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Hartnett: Gardner True Fit For Yankees’ Leadoff Man, Jeter Must Earn His Way Back

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Brett Gardner, Derek Jeter (Photo by Jim McIsaac/Getty Images)

Brett Gardner, Derek Jeter (Photo by Jim McIsaac/Getty Images)

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‘Hart of the Order’
By Sean Hartnett
» More Columns

When the 2011 season got underway, Brett Gardner struggled mightily from the leadoff spot.  Gardner’s troubles lead to fans question his ability as they pondered if his superb 2010 hitting displays were the exception rather than the rule.  It seemed to some that he either had a ‘one-off career year’ or American League pitchers had figured him out.

In actuality, neither was the root cause of his issues at the plate.  While reviewing video, Yankees’ hitting coach Kevin Long discovered a mechanical flaw in Gardner’s stride.  Joe Girardi dropped the .146-batting Gardner to ninth in the lineup on April 17th but maintained confidence in his leftfielder.

“We’re just trying to get him going.  It’s a place (leadoff) he hit all year last year and had success there.  I’m not saying this is a long-term thing.  We’ll move him down to see if we can get him going and if we do, we’ll move him up again if we want,” the Yankee manager explained to reporters at the time.

Gardner went to work with Long to rediscover his swing and began experiencing positive results.  Going into May 1st, his average stood exactly at the ‘Mendoza Line’ of .200 but by the end of the month, Gardner raised his average 50 points.  His confidence, approach and discipline continued to improve as the year progressed.

A scorching June average of .417 has rocketed Gardner’s average to a more-accustomed .282 and he’s recorded six multi-hit games out his last ten outings.  He is again looking like version of himself that a year ago led the major leagues in most pitches seen per plate appearance, a telling statistic for lead-off hitters.  Gardner was unequivocally the predominant top of the order batter in all of baseball in 2010 as his .383 on-base percentage was highest of all lead-off men.

When Derek Jeter returns from the disabled list, Girardi must play the ‘hot hand’ and continue penciling in Gardner as the first name on his lineup card.  There is no reason to shift Curtis Granderson out of the number two slot as he is enjoying an MVP-caliber season and is an expert at putting the ball in play and advancing runners.

Neither Gardner nor Granderson should have to make way for a .260 hitter whose on-base is .324, even if his name is Derek Sanderson Jeter.  Never one to back down from a challenge, it could be the motivation Jeter needs to pick up his mediocre 2011 numbers.  When Gold-Glove winning shortstop Alex Rodriguez was acquired to play alongside him in 2004, Jeter worked meticulously to earn his first career Gold Glove that season but that was when he was still in his prime at 29.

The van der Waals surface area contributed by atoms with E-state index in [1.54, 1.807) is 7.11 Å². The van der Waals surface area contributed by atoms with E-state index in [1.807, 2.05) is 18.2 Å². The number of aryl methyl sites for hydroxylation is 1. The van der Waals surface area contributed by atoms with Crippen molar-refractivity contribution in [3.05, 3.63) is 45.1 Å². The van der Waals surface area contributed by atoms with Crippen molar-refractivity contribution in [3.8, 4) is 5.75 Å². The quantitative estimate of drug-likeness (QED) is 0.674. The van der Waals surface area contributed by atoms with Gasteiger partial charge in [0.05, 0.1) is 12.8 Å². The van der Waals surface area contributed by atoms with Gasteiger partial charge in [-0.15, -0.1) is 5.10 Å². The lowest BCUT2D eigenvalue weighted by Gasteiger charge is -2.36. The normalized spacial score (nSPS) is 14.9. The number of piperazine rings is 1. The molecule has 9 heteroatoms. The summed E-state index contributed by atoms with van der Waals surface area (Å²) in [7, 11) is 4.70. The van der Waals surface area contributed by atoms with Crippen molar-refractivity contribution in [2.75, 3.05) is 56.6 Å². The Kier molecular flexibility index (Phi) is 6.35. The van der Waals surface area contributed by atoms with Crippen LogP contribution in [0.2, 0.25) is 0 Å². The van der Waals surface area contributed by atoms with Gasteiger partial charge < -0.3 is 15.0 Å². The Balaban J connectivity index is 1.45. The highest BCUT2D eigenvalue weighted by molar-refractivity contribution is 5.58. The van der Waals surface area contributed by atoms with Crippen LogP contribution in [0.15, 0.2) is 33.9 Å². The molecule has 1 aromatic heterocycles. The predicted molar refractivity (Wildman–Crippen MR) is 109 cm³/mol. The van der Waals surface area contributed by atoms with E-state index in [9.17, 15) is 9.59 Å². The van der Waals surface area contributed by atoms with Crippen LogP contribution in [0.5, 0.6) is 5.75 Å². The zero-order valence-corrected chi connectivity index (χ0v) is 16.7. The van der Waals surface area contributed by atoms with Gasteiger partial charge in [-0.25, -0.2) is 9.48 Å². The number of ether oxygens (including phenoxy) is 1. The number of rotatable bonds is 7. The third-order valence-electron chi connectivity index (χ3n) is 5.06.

Jeter has always had a knack for proving his doubters wrong and the challenge to reclaim his full-time place at the top of the Yankee lineup would be the most arduous of his career.  Some will quickly point out that Jeter is batting .299 and carrying a .405 on-base percentage against lefties.  I’m still not on board if Girardi elects the easy route and demotes Gardner to the lower third of the order against left-handed starters and allows Jeter to lead-off in these situations.

I would never question Jeter’s desire but there is one vital reason why he shouldn’t lead-off in any scenario.  As he approaches his 37th birthday, his speed has greatly regressed and Gardner is one of the fleetest runners in the game.  Even taking into account Jeter’s strong numbers against left-handers, he doesn’t possess the speed required to advance from first to home plate.

Gardner not only has the speed to do so but can also steal bases at ease, putting himself into scoring position.  A vital statistic is scoring the opening run of a ballgame and whenever Gardner starts off the game with a hit, he’s a threat to steal second.  With his wheels and Granderson’s ability to move along runners, this could be the key to many Yankee victories.

Girardi must make best use of the weapons at his disposal and not placate Jeter because of his reputation and glittering career.  The time has come for Gardner and Granderson to become the new Yankee one-two punch.

Let’s hear your opinion on the Yankee lead-off debate…  Does Jeter deserve the right to continue the role when he returns or is it Gardner’s time?  Sound off below and send your tweets to @HartyLFC.

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